US6017336 *Dec 10, 1996Jan 25, 2000Kimberly-Clark Worldwide, Inc.Absorbent article having three dimensional longitudinal containment barriers
US6102892 *Jul 2, 1997Aug 15, 2000Kimberly-Clark Worldwide, Inc.Diaper with pleats for containment of liquid and solid waste
US6127593 *Nov 25, 1997Oct 3, 2000The Procter & Gamble CompanyComprising polymer which is the condensation product derived from reacting polyvinyl alcohol and one or more substituted or unsubstituted c1-c8 aldehydes; wet strength disposable products
US6159190 *Aug 19, 1998Dec 12, 2000Kao CorporationAbsorbent article
US6433245Jun 12, 2000Aug 13, 2002The Procter & Gamble CompanyFlushable fibrous structures
US6479105Apr 30, 2001Nov 12, 2002Kimberly Clark Worldwide, Inc.Method of making a flushable film having barrier properties
US6486379Oct 1, 1999Nov 26, 2002Kimberly-Clark Worldwide, Inc.Absorbent article with central pledget and deformation control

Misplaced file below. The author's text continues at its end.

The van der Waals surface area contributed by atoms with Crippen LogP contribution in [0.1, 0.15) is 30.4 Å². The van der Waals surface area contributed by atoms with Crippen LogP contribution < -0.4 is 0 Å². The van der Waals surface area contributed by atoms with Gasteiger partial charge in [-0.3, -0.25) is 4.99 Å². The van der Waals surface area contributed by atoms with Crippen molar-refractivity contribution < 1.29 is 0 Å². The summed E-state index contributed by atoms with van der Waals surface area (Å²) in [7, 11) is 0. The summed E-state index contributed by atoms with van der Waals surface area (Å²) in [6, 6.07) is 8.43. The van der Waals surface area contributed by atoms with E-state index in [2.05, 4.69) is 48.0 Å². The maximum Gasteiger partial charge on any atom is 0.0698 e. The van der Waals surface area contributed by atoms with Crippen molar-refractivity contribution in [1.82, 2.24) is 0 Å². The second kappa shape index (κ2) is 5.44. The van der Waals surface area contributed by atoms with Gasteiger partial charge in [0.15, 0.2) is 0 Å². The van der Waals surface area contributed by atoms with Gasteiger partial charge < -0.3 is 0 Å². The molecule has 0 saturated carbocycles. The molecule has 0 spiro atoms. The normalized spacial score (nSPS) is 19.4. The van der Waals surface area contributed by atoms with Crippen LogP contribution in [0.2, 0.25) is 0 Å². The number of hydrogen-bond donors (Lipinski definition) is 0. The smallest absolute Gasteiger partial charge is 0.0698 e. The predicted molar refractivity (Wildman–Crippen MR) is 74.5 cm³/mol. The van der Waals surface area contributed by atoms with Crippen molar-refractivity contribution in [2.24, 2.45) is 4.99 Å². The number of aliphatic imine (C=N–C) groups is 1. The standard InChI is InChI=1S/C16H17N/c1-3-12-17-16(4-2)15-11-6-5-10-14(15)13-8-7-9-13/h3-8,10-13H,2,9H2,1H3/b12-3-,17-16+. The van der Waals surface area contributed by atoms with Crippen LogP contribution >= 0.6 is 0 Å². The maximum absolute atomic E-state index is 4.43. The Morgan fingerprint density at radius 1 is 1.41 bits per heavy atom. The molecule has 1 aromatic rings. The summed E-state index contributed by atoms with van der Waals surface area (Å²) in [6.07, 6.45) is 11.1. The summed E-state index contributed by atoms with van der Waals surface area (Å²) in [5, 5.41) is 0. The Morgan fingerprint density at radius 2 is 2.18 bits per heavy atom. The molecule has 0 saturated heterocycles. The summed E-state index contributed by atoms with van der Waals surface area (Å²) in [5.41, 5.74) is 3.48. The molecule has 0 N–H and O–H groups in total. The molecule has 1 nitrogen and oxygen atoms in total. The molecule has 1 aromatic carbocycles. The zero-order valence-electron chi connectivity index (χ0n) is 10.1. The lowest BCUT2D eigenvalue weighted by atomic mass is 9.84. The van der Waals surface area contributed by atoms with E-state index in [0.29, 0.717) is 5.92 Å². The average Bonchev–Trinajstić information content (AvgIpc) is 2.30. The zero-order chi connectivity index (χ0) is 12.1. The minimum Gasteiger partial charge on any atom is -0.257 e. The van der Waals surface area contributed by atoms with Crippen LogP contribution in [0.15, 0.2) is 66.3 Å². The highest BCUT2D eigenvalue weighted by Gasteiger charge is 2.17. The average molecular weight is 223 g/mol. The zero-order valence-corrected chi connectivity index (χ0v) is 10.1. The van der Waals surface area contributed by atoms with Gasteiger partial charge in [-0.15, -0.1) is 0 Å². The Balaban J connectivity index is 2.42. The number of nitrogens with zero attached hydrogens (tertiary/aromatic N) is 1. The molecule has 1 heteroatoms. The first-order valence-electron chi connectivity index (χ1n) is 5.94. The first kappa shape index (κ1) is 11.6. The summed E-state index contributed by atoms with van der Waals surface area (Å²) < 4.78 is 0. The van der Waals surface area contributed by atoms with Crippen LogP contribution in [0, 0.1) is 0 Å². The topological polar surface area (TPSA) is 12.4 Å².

US6492574Oct 1, 1999Dec 10, 2002Kimberly-Clark Worldwide, Inc.Lamination of cores between liquid impervious backings and permeable coverings to form disposable products having a three-dimensional configuration to prevent leakage; wet strength; retention
US6530910 *Aug 7, 1998Mar 11, 2003Kimberly-Clark Worldwide, Inc.Flushable release film with combination wiper
US6613955Oct 1, 1999Sep 2, 2003Kimberly-Clark Worldwide, Inc.Absorbent articles with wicking barrier cuffs
US6623466Oct 19, 1998Sep 23, 2003Irene RichardsonAbsorbent article having detachable components
US6648869Dec 30, 1996Nov 18, 2003Kimberly-Clark Worldwide, Inc.Vertically pleated diaper liner
US6660903Oct 1, 1999Dec 9, 2003Kimberly-Clark Worldwide, Inc.Adapted to deflectr away from the backsheet when compressed laterally inward by legs of user; body fit; sanitary napkins and disposable diapers; controlled leakage
US6677498Nov 8, 2002Jan 13, 2004Kimberly-Clark Worldwide, Inc.Center-fill absorbent article with a wicking barrier and central rising member
US6689935Oct 31, 2002Feb 10, 2004Kimberly-Clark Worldwide, Inc.Having excellent body fit, center-fill fluid handling performance, and good leakage control in that flow from the center of the article to the longitudinal sides thereof is hindered by a wicking barrier